Statins can increase the risk of herpes zoster infection in Asia
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This study evaluated whether statin therapy increases the risk of herpes zoster (HZ) infection in Asia. This retrospective cohort study used the Longitudinal Health Insurance Database (LHID2000). From the LHID2000, patients aged 20 years were divided into two cohorts according to their statin use and were matched at a 1:1 ratio according to propensity scores, which were calculated using a logistic regression for estimating the probability of treatment assignment. The primary outcome was HZ infection. All patients were followed from the index date until the date of HZ infection, withdrawal from the insurance system, or the end of 2011. The study included 53,069 patients receiving statin therapy as a statin cohort and 53,069 patients without statin therapy as a nonstatin cohort. The mean follow-up durations for the statin cohort and nonstatin cohort were 4.89 [standard deviation (SD) = 2.86] years and 4.75 (SD = 2.90) years, respectively. The patients in the statin cohort had a 21 % higher risk of contracting HZ infection than the patients in the nonstatin cohort [95 % confidence interval (CI) = 1.13–1.29]. The incidence of HZ infection increased with the Charlson comorbidity index (CCI) score in both cohorts. A high mean defined daily dose of the six types of statins considered in this study was associated with a significantly increased risk of HZ infection. Statin therapy can increase HZ infection in Asia. More benefit–risk evaluations for statin use are necessary in Asia.
KeywordsStatin Propensity Score Statin Therapy Herpes Zoster Charlson Comorbidity Index
The National Health Insurance Research Database (NHIRD) encrypts patient personal information to protect privacy and provides researchers with anonymous identification numbers associated with relevant claims information, including sex, date of birth, medical services received, and prescriptions. Patient consent is not required to access the NHIRD. This study was approved by the Institutional Review Board (IRB) of China Medical University (CMU-REC-101-012). The IRB specifically waived the consent requirement.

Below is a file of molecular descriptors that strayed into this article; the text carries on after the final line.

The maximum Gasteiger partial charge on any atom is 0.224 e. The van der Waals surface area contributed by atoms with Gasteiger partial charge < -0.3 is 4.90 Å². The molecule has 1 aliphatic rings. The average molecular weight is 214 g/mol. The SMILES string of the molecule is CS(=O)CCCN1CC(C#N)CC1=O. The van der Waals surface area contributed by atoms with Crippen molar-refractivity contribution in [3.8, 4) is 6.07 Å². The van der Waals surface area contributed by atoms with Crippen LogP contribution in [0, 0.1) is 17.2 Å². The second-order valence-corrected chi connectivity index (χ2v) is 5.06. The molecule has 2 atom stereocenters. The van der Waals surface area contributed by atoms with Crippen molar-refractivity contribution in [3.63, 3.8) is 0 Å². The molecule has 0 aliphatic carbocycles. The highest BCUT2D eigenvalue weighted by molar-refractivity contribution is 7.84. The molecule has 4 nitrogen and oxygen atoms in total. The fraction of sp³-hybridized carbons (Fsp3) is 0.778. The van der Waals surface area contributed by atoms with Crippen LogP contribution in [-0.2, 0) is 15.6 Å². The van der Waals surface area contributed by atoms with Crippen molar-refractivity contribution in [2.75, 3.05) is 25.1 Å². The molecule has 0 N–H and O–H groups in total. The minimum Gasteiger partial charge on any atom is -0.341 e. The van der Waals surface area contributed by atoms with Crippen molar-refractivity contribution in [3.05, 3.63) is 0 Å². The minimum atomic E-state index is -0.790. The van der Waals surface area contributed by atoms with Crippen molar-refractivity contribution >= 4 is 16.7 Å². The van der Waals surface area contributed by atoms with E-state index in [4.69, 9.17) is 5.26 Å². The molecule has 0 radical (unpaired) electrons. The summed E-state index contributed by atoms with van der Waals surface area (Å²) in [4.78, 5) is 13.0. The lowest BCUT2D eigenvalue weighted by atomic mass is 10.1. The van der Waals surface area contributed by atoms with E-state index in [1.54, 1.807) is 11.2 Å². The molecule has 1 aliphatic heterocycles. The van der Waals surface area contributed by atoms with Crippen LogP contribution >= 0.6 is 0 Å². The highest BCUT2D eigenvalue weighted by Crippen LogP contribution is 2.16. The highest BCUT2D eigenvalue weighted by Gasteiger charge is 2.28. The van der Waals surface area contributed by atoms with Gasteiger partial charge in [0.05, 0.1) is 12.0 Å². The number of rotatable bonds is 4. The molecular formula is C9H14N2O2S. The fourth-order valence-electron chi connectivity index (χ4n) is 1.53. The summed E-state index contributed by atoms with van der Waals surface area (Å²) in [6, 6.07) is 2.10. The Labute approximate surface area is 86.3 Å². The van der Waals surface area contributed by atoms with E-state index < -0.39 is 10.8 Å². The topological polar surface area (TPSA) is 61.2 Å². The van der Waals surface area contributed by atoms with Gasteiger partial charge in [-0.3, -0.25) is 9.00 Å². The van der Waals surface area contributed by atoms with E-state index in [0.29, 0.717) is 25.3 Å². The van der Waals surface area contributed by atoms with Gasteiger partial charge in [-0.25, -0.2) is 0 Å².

Conception/design: Hsin-Hung Chen, Chia-Hung Kao.
Provision of study material or patients: Hsin-Hung Chen, Chia-Hung Kao.
Collection and/or assembly of data: Hsin-Hung Chen, Cheng-Li Lin, Chia-Hung Kao.
Data analysis and interpretation: Hsin-Hung Chen, Cheng-Li Lin, Chia-Hung Kao.
Manuscript writing: all authors.
Final approval of manuscript: all authors.
This study is supported in part by Taiwan Ministry of Health and Welfare Clinical Trial and Research Center of Excellence (MOHW104-TDU-B-212-113002); China Medical University Hospital, Academia Sinica Taiwan Biobank, Stroke Biosignature Project (BM104010092); NRPB Stroke Clinical Trial Consortium (MOST 103-2325-B-039 -006); Tseng-Lien Lin Foundation, Taichung, Taiwan; Taiwan Brain Disease Foundation, Taipei, Taiwan; Katsuzo and Kiyo Aoshima Memorial Funds, Japan; and Health and Welfare Surcharge of Tobacco Products, China Medical University Hospital Cancer Research Center of Excellence (MOHW104-TDU-B-212-124-002, Taiwan). The funders had no role in the study design, data collection and analysis, decision to publish, or preparation of the manuscript. No additional external funding was received for this study.
Conflict of interest
All authors declare that they have no conflict of interest.
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